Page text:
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Looking for your ancestors from the Netherlands? Yvette Hoitink is a professional genealogist in the Netherlands who does research throughout the country. Read about our services, fees, and example projects or read testimonials by clients like you.

If you want to learn more about researching Dutch ancestors, make sure to read the blog.

Featured article

The legal status of women in the Netherlands in 1664

Here are some details about the legal status of women in the Netherlands in 1664, as discussed in a book about Romano-Dutch Law. Legally, there is not much difference between men and unmarried women. [This is how the section of the book on rights of women starts, and then goes on to state several differences!] […]

Featured article

photo of men with signs protesting low wages

Dutch term – Staking

A staking is a strike. Local strikes have been documented since the sixteenth century. Strikes became more common in the twentieth century, when workers were becoming organized. Major strikes include: 1902: Textile strike in Twente (eastern part of Overijssel) 1903: Railway strike 1941: February strike in protest to start of deportation of the Jews by […]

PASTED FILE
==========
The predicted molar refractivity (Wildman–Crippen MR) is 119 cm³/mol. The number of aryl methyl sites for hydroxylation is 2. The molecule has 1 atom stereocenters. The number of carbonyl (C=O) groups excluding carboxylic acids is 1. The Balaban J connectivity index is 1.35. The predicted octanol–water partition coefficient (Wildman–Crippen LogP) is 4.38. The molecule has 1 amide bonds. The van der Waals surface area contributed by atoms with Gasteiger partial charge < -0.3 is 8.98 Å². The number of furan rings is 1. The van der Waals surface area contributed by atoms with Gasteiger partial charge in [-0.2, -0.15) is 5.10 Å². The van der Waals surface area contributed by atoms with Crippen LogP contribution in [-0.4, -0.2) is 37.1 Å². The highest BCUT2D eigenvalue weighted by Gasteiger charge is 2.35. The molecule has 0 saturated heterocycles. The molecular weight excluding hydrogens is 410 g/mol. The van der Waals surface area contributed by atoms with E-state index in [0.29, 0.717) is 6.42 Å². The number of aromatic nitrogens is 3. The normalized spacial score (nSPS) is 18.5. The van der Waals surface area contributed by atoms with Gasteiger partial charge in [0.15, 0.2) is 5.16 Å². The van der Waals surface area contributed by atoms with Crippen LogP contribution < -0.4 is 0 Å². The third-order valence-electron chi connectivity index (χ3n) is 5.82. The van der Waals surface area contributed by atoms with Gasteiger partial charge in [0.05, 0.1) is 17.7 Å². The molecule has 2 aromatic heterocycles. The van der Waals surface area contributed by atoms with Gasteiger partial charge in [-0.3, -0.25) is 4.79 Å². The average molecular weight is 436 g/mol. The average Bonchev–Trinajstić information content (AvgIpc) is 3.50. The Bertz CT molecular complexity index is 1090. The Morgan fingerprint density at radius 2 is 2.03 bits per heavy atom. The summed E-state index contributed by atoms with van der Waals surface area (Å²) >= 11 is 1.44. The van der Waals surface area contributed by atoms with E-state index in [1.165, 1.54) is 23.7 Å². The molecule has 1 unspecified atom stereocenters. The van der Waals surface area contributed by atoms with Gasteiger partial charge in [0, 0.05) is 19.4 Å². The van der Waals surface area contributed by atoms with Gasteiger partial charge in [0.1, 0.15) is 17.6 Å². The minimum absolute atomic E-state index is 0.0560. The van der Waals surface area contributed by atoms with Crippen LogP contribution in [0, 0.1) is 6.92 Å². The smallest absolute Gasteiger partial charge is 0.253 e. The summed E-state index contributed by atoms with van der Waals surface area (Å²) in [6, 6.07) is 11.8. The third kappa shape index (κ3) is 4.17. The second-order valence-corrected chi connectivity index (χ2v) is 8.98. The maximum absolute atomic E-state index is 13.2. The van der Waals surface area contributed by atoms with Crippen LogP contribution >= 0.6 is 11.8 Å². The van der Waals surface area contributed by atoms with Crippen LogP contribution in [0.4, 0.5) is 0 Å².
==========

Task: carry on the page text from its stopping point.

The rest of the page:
Dutch Genealogy News for August 2021

Here is an overview of the new sources, websites, and news about archives announced last month. Sources Population registers (family cards) of The Hague and Loosduinen for the period 1913-1939 are now available in better quality at the website of the The Hague City Archives. The index was corrected and new full-color scans were made. […]

Featured article

Source – Records of the municipality

In 1812, the Netherlands had more than 1,100 different municipalities. Since then, many have merged so we have about 350 left. See the Gemeentegeschiedenis website for an overview of all the municipalities that ever existed. Each of these municipalities created a wide range of records. Typical categories include: Records created by mayors, aldermen, municipal council, […]

Dutch Genealogy News for July 2021

Here is an overview of all the new online sources, projects, and other news that was announced last month. Sources German marriage records of Dutch people are now available via WieWasWie. About 40% of these abstracts date from World War II, the rest are older. The Netherlands Institute for Military History published a database with […]

Tip of the week

Baby on a scale

Quick tip – The suffix ‘-je’

In the Dutch language, the suffix ‘-je’ indicates a diminutive. Depending on the preceding word, it can be -je, -kje, -tje, -pje, or -etje; sometimes with an -n at the end. In Low Saxon dialects in the north-east of the Netherlands, -ke, -ske, -ken, -sken, or -chien are used. The diminutive suffix is used for […]

Term of the week

Men carrying cheese

Dutch term – Kaasmarkt

A kaasmarkt is a cheese market. Many towns in the west of the Netherlands are famous for their cheese, like Gouda and Edam. These towns have their own cheese markets, though the most famous cheese market is in Alkmaar.